Occupy London activists have caught the establishment off guard and seized an empty building owned by the large banking organisation UBS and claimed protection under Section 6 of Criminal Law Act 1977.

The interconnected buildings near Liverpool Street, which are owned by the banking giant, have been empty for several years and access was gained by the protestors early on Friday morning.

The Guardian reports that within hours the activists had started to clean the building, up of damp and broken glass as well as declaring their presence with the use of giant drop banners hanging out of the windows.

The plan it seems is to use the building, which is now dubbed the ‘Bank of Ideas’, as a venue for debate and discussion as opposed to a residence. It is not therefore being touted as a replacement camp for Occupy London should they be successfully ejected from the steps of St Paul’s Cathedral.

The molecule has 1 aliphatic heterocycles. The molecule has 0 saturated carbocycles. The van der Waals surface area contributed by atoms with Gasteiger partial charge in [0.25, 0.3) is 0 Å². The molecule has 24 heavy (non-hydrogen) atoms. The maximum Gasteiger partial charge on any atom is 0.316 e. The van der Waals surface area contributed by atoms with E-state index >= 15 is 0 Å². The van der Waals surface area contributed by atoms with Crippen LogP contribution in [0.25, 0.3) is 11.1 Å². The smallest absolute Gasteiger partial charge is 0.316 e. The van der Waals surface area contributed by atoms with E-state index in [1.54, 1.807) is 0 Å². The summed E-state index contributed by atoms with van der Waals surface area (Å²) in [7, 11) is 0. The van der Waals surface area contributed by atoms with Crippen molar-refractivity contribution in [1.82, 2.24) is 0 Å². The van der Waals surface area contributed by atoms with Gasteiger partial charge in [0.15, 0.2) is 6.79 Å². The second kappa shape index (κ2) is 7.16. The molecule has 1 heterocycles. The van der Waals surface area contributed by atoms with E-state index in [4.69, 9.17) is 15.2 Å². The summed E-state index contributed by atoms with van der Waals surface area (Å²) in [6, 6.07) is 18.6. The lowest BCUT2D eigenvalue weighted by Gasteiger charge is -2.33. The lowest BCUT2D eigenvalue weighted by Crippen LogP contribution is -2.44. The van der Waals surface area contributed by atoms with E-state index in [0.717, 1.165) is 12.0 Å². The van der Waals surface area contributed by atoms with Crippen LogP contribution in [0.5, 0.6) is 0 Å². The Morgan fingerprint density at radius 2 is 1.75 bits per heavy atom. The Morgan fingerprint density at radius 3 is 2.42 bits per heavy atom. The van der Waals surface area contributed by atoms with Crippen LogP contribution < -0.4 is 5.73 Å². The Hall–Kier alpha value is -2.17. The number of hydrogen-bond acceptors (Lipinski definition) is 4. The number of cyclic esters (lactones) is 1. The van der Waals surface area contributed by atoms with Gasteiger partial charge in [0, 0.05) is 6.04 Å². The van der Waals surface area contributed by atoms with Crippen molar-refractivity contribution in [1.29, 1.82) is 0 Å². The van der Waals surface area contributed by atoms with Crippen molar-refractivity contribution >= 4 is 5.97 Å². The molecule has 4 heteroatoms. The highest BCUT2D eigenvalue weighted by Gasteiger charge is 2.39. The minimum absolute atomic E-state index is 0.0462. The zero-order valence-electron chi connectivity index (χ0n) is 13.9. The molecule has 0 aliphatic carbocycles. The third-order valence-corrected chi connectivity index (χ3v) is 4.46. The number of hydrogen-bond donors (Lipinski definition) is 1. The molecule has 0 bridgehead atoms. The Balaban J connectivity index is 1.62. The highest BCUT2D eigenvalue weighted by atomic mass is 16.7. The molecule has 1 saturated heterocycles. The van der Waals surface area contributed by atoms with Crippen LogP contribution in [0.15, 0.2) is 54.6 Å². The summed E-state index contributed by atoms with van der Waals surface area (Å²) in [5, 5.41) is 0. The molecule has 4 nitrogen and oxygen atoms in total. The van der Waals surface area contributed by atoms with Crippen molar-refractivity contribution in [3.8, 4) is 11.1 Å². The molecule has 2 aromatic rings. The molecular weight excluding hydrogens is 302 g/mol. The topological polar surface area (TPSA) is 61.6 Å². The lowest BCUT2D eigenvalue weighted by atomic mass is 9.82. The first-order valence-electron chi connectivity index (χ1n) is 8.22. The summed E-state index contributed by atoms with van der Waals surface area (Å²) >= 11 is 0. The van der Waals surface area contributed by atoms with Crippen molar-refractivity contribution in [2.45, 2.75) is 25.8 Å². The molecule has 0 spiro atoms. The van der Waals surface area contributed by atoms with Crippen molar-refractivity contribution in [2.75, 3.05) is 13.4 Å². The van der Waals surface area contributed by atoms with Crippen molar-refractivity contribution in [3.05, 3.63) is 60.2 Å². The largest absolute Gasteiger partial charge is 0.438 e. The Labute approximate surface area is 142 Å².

Squatting is legal in England and Wales and, under the so called squatter’s rights, despite it normally being associated with homeless people trying to establish a place to live, the building they squat in can be used for any purpose they wish.

One of the activists, Sarah Layler, is quoted in the Guardian as saying "The Bank of Ideas will host a full events programme where people will be able to trade in creativity rather than cash. We will also make space available for those that have lost their nurseries, community centres and youth clubs to savage government spending cuts."

Whether you believe that squatting is a good or bad thing, that a bank is so awash with cash during these supposedly bad times for financial organisations that it can afford to leave a huge building in London empty for so long is testament to how broken the system really is.

UBS it would seem has no incentive to either utilise the building or sell it off quickly. Maybe a dose of Land Value Tax (LVT) would have got this land into proper use quickly.

UBS know they are there and will presumably take swift action to get them out. something they have to do to enforce their rights, especially if they also want to sell it. But they do have 10-12 years to do it in before they lose their rights to the squatters.

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